Cunneen v ICAC: judgment summary and discussion

Miscellaneous

In reasons released yesterday, Hoeben CJ at CL, sitting in the Supreme Court, struck down Deputy Senior Crown Prosecutor Margaret Cunneen SC’s bid to declare the ICAC investigation against her outside power and otherwise injunct the Commission from proceeding with public hearings.

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Cunneen (first plaintiff) is under investigation for allegedly perverting the course of justice by together with her son (second plaintiff) counselling her son’s girlfriend (third plaintiff) to fake chest pains following a motor vehicle accident in which she was involved in May this year.

Was ICAC required to give reasons for its decision to investigate and to proceed by way of public hearing?

No. Section 111 of the ICAC Act 1988 comprises a number of secrecy provisions which prevents ICAC officers from divulging information relating to an investigation, even to a court. Hoeben CJ at CL found that divulging the information requested by the plaintiffs could prejudice the ongoing investigation, and s 111 authorised ICAC not to give reasons. Hoeben CJ at CL also noted that Cunneen was not prevented from challenging any findings ICAC made after its investigation and hearings were completed, notwithstanding the irreversible reputational damage which might have accrued as a result [40].

Was ICAC acting beyond its scope?

The plaintiffs’ lawyers argued that the components of corrupt conduct cited under the Act alleged, namely conduct which affects the exercise of official conduct by a public official, and perverting the course of justice, could not be established by virtue of the same conduct, and must be linked by different conduct. Moreover both components must be established before corrupt conduct could be made out. Otherwise, it was argued, ICAC would be equipped with special powers beyond that of the police to investigate individuals for criminal offences purely by virtue of their holding public office. It followed, in their submission, that the common law principle of legality – that certain rights, freedoms, immunities, prinicples and values cannot be eroded by legislation unless by express implication – operated to limit the scope of the ICAC inquiry in this instance. Hoeben CJ at CL disagreed, and noted that the Act clearly evidenced a legislative intention to erode these rights and privileges, including the right to silence and the privilege against self-incrimination [67]. The language of the Act did permit the same conduct to substantiate the two necessary components of corrupt conduct [69].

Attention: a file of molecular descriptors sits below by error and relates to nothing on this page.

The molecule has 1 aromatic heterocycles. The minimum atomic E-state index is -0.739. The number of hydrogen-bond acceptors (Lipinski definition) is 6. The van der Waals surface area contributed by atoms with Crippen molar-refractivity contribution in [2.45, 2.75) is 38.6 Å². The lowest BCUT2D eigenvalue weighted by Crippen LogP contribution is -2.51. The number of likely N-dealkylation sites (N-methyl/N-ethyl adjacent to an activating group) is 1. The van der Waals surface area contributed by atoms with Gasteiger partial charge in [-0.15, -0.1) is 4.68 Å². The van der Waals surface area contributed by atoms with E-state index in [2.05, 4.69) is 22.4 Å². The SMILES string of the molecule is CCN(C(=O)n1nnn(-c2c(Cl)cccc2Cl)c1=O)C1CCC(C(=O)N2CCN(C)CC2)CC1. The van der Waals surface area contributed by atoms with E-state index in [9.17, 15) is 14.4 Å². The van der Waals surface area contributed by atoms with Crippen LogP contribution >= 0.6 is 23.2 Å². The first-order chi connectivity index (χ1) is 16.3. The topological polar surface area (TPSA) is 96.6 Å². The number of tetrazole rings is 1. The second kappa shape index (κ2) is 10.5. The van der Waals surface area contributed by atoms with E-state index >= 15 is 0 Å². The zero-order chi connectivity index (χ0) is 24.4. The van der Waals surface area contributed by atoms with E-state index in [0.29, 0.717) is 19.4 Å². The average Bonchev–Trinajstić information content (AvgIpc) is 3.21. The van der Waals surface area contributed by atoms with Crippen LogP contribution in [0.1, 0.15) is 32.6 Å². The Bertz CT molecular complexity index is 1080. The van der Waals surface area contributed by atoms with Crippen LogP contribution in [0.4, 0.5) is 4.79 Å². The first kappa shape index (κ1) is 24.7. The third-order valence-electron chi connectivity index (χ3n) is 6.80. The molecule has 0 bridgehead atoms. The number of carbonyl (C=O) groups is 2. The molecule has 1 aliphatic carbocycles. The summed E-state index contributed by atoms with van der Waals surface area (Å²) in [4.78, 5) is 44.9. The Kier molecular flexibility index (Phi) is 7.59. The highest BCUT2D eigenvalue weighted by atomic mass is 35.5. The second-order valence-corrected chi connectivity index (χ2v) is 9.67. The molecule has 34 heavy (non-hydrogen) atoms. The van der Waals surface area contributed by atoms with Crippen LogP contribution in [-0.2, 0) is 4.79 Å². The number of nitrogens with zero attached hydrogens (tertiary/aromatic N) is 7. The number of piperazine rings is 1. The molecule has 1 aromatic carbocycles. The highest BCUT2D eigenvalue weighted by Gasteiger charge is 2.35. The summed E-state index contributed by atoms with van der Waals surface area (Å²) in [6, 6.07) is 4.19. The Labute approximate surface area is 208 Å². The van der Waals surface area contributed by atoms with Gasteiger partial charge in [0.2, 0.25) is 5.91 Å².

Did ICAC take into account irrelevant considerations?

The plaintiffs’ lawyers submitted that the conduct as alleged had nothing to do with Cunneen’s status as a Crown Prosecutor and, if it occurred, it did so in the context of her status as a private individual. It would follow, therefore, that taking into account Cunneen’s status as a Deputy Senior Crown Prosecutor was in irrelevant consideration. Hoeben CJ at CL turned this submission on its head by pointing out that status as a public official is not a requirement of being investigated by ICAC, as the second and third plaintiffs are not public officials [74]. There was nothing in the Act which suggested ICAC should not consider an individual’s holding of public office, and no distinction was made in the Act between private and public conduct [73].